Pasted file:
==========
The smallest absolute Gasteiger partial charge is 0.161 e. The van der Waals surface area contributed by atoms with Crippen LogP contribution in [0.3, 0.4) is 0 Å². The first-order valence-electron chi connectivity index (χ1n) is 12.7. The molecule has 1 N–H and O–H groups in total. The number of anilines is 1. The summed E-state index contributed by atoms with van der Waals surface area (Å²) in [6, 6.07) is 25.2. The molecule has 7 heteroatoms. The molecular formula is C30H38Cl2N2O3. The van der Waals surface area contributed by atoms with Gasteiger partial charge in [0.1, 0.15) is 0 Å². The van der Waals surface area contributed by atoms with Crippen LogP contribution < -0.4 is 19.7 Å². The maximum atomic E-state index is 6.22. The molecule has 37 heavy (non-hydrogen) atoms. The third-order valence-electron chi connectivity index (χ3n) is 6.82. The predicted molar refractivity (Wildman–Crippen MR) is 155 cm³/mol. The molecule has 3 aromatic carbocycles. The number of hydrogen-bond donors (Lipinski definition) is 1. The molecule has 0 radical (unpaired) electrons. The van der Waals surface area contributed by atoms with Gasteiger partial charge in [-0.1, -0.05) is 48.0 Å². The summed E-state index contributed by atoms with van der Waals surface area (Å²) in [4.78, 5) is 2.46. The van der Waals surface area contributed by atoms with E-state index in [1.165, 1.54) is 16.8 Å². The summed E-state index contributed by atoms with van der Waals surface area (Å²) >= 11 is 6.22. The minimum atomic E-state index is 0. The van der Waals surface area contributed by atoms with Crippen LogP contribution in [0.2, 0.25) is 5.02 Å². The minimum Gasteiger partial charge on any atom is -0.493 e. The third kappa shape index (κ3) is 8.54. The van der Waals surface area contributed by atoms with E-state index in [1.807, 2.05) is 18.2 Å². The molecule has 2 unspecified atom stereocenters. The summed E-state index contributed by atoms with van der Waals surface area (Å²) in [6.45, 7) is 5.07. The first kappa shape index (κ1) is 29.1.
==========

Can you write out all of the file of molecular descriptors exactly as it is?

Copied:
The smallest absolute Gasteiger partial charge is 0.161 e. The van der Waals surface area contributed by atoms with Crippen LogP contribution in [0.3, 0.4) is 0 Å². The first-order valence-electron chi connectivity index (χ1n) is 12.7. The molecule has 1 N–H and O–H groups in total. The number of anilines is 1. The summed E-state index contributed by atoms with van der Waals surface area (Å²) in [6, 6.07) is 25.2. The molecule has 7 heteroatoms. The molecular formula is C30H38Cl2N2O3. The van der Waals surface area contributed by atoms with Gasteiger partial charge in [0.1, 0.15) is 0 Å². The van der Waals surface area contributed by atoms with Crippen LogP contribution < -0.4 is 19.7 Å². The maximum atomic E-state index is 6.22. The molecule has 37 heavy (non-hydrogen) atoms. The third-order valence-electron chi connectivity index (χ3n) is 6.82. The predicted molar refractivity (Wildman–Crippen MR) is 155 cm³/mol. The molecule has 3 aromatic carbocycles. The number of hydrogen-bond donors (Lipinski definition) is 1. The molecule has 0 radical (unpaired) electrons. The van der Waals surface area contributed by atoms with Gasteiger partial charge in [-0.1, -0.05) is 48.0 Å². The summed E-state index contributed by atoms with van der Waals surface area (Å²) in [4.78, 5) is 2.46. The van der Waals surface area contributed by atoms with E-state index in [1.165, 1.54) is 16.8 Å². The summed E-state index contributed by atoms with van der Waals surface area (Å²) >= 11 is 6.22. The minimum atomic E-state index is 0. The van der Waals surface area contributed by atoms with Crippen LogP contribution in [0.2, 0.25) is 5.02 Å². The minimum Gasteiger partial charge on any atom is -0.493 e. The third kappa shape index (κ3) is 8.54. The van der Waals surface area contributed by atoms with E-state index in [1.807, 2.05) is 18.2 Å². The molecule has 2 unspecified atom stereocenters. The summed E-state index contributed by atoms with van der Waals surface area (Å²) in [6.45, 7) is 5.07. The first kappa shape index (κ1) is 29.1.